Under Stalin the "creative Darwinism" of T.D. Lysenko was taught to Soviet school-kids. It stressed inheritance of acquired characteristics and yet was Darwinist enough, since Darwin also believed that inheritance of acquired characteristics plays an important role in evolution. (A fact that in rarely mentioned.)

After Stalin was discredited, Soviet kids were indoctrinated in orthodox neo- Darwinism, beginning in about 1966. They were also indoctrinated in materialism and in Marxism, of course.

Thursday, July 03, 2008 1:59:00 PM  
Blogger Jim Sherwood said...

"Materialism" in this sense ascribes ultimate reality to something material, and assumes that mind, consciousness, etc. are by-products of material processes: or is some similar doctrine.

When East Germany was still under Communist rule, I met a woman from there who would say "Don't you see? The things you can't see (such as consciousness) come from the things you can see!" (Meaning material objects.) Clearly she'd been taught materialism in school, and she couldn't see how anyone could disagree with it.

Maybe that will be chanted by American kids, if the Darwin-buffs succeed in their drive to control the schools. "Kiddies, repeat: the things you can't see come from the things you can see!"

Thursday, July 03, 2008 2:38:00 PM  
Blogger Larry Fafarman said...

I don't think that Lincoln changed a lot of opinions. Those who believed in states' rights before the Civil War believed in states' rights after the Civil War. The same with racism. Lincoln was a racist himself.

Thursday, July 03, 2008 2:47:00 PM  
Blogger Jim Sherwood said...

I wonder what "disturbs" one commenter about the way that Larry thinks? It's true that Larry advocates freedom of thought and freedom of discussion.

Hence his effort to maintain a completely uncensored blog: which has unfortunately been undermined by obnoxious behavior on the part of some trolls. I think that an uncensored blog is an admirable idea, but hard to attain.

Larry questions things, and doesn't automatically swallow doctrines which are propagated by conventional "authorities." But I don't find that disturbing at all.(Except when he questions what I myself say! But I manage to stand that, too.)

PZ Myers has some nutty notions about Larry, and has called him a "creationist." Well, if Larry's a creationist, then Dawkins is an Ayatollah from Afghanistan, for sure. Ignorant and/or fanatical people like PZ confuse questioning some evolutionary doctrine with being a "creationist." And I'm not a creationist either, dudes. Although I greatly prefer creationists to Darwin-apostles.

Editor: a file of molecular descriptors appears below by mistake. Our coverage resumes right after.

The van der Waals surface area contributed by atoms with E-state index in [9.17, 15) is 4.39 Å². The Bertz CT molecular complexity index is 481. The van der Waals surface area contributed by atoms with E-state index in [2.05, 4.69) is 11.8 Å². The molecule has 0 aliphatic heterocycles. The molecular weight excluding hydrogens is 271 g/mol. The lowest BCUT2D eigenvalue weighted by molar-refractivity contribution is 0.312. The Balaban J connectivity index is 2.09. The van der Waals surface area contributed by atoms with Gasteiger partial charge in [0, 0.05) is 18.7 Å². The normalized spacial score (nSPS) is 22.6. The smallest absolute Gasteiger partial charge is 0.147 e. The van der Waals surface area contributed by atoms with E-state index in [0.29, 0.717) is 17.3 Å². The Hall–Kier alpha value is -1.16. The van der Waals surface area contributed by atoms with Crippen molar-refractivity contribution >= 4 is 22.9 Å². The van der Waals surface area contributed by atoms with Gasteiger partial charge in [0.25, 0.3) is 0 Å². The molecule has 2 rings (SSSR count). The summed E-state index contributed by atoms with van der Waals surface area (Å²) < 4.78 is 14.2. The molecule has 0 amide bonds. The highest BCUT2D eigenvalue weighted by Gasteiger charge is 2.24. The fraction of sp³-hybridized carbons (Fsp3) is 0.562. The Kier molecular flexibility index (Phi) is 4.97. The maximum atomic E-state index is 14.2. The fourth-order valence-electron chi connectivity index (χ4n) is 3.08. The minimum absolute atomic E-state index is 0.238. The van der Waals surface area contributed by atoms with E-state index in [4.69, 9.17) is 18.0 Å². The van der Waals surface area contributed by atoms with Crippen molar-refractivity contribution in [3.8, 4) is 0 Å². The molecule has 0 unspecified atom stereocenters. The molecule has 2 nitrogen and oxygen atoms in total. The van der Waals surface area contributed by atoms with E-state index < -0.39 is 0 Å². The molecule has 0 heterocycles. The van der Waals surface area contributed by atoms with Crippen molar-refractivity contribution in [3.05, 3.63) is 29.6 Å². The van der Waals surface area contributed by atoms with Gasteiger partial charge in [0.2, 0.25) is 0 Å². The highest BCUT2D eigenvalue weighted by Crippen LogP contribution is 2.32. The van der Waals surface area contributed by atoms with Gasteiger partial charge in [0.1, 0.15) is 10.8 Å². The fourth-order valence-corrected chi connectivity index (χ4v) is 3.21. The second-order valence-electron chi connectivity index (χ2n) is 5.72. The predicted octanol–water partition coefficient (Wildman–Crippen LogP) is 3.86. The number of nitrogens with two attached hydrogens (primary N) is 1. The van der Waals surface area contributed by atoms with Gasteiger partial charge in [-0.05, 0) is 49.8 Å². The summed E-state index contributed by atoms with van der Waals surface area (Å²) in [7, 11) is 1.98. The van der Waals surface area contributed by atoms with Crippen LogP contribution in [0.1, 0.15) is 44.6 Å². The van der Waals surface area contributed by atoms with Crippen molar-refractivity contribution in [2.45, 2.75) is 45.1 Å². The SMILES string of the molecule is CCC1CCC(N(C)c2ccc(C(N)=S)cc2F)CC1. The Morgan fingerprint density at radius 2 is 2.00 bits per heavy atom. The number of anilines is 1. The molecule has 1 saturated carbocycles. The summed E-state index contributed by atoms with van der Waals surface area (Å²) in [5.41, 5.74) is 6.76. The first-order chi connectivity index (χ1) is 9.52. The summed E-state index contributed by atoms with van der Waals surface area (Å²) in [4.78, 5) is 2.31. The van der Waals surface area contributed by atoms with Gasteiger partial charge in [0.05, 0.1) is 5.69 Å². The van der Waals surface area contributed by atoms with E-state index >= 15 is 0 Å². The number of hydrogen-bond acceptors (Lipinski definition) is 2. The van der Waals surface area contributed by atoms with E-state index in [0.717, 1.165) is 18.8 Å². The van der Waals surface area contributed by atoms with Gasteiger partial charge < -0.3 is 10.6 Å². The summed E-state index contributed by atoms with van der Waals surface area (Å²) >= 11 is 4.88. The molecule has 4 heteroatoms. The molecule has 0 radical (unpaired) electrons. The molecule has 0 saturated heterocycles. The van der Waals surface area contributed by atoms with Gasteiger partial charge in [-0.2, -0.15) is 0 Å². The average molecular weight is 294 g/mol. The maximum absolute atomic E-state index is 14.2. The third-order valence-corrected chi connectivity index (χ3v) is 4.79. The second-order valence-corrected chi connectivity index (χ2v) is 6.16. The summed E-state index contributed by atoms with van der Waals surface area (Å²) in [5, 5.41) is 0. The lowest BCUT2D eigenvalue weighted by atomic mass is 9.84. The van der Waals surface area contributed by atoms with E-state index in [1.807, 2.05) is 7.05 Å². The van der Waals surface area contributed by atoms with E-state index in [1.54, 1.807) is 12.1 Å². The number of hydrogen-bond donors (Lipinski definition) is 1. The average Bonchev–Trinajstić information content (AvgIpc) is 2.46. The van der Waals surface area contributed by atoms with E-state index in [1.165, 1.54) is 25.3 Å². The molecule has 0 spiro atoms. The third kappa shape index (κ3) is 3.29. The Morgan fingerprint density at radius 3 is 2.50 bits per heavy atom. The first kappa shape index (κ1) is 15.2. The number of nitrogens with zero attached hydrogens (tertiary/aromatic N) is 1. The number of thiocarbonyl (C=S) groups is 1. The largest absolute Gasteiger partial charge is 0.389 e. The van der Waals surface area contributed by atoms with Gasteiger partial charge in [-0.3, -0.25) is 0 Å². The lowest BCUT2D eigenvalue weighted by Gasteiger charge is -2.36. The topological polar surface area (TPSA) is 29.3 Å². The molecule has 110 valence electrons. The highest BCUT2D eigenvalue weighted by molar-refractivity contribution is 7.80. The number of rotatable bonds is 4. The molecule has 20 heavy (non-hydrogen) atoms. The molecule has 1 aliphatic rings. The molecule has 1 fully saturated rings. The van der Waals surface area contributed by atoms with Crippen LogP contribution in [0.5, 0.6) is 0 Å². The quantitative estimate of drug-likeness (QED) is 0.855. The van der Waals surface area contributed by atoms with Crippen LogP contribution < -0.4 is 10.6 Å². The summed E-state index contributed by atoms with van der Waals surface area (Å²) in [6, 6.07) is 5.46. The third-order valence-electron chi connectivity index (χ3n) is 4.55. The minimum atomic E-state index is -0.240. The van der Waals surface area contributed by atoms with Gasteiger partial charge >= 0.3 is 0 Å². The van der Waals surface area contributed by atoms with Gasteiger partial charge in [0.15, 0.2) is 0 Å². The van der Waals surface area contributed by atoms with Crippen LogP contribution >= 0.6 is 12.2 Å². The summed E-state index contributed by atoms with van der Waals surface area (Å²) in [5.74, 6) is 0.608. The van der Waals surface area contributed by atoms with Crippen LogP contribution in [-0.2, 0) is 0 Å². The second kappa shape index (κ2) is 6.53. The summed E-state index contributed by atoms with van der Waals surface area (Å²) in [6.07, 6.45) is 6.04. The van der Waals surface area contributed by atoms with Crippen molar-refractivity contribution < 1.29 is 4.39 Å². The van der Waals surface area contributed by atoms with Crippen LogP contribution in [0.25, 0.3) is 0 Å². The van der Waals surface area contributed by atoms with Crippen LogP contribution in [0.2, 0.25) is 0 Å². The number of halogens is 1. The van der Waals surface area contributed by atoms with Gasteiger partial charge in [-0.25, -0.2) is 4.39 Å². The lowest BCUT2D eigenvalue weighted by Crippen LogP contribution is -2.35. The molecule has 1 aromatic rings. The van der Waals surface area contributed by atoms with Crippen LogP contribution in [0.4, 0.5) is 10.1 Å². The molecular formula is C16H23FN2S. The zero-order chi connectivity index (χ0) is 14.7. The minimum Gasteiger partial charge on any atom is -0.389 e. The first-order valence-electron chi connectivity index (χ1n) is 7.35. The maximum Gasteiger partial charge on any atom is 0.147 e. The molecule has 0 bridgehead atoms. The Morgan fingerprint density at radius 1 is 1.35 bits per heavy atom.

Mathematician Granville Sewell recently called the Darwinist notion of evolution caused by the struggle for survival "the dumbest idea ever taken seriously by science." I hate to say it, but I agree with Granville: who is definitely not a creationist.

If my views are somehow disturbing to old-fashioned people who still believe in the antiquated and, I think, foolish, notions of Darwin, or in some similar notions, I really don't care.

Thursday, July 03, 2008 6:54:00 PM  
Blogger Larry Fafarman said...

Jim Sherwood said,
>>>>> Hence his effort to maintain a completely uncensored blog: which has unfortunately been undermined by obnoxious behavior on the part of some trolls. <<<<<<

Yes, sometimes I just have to draw the line. For example, I just had to censor the following:

(1) -- gossip about my private affairs.

(2) -- gross misstatements of objective facts. For example, a newspaper reported that Judge Jones said that the Dover school board election results would not affect his decision, but ViU lied about the newspaper report by saying that Jones said that he would follow the law in making his decision. Dishonest ViU was of course trying to dodge my charge that Jones was in effect improperly giving legal advice to the new school board members by hinting that they should not bother repealing the ID policy prior to judgment because it would not do them any good. Jones' hint could not have been unintentional -- he of course knew that the new school board members opposed the ID policy and that the only action that they could take that could affect his decision would be repeal of the ID policy.

Thursday, July 03, 2008 8:19:00 PM  
Anonymous 'Nonymous said...

"Even Darwinist fanatics ... are scoffing at the Darwin-Lincoln link."

That's because, although they are very interested in the results (if any) of a coincidence, they quite properly have no interest in coincidences per se. A coincidence by itself is just a statistical fluke. A Royal Flush is no less likely than any other unique hand -- just more noticeable because of the defined rules. Purely psychological.

Friday, July 04, 2008 1:04:00 AM  
Blogger Larry Fafarman said...

'Nonymous said...

>>>>>"Even Darwinist fanatics ... are scoffing at the Darwin-Lincoln link."

That's because, although they are very interested in the results (if any) of a coincidence, they quite properly have no interest in coincidences per se. <<<<<<<

What? That statement is inconsistent -- how could they be interested in the results of coincidences but not be interested in the coincidences themselves? And ironically, Darwinism itself is based on coincidences -- zillions of them.

Friday, July 04, 2008 1:19:00 AM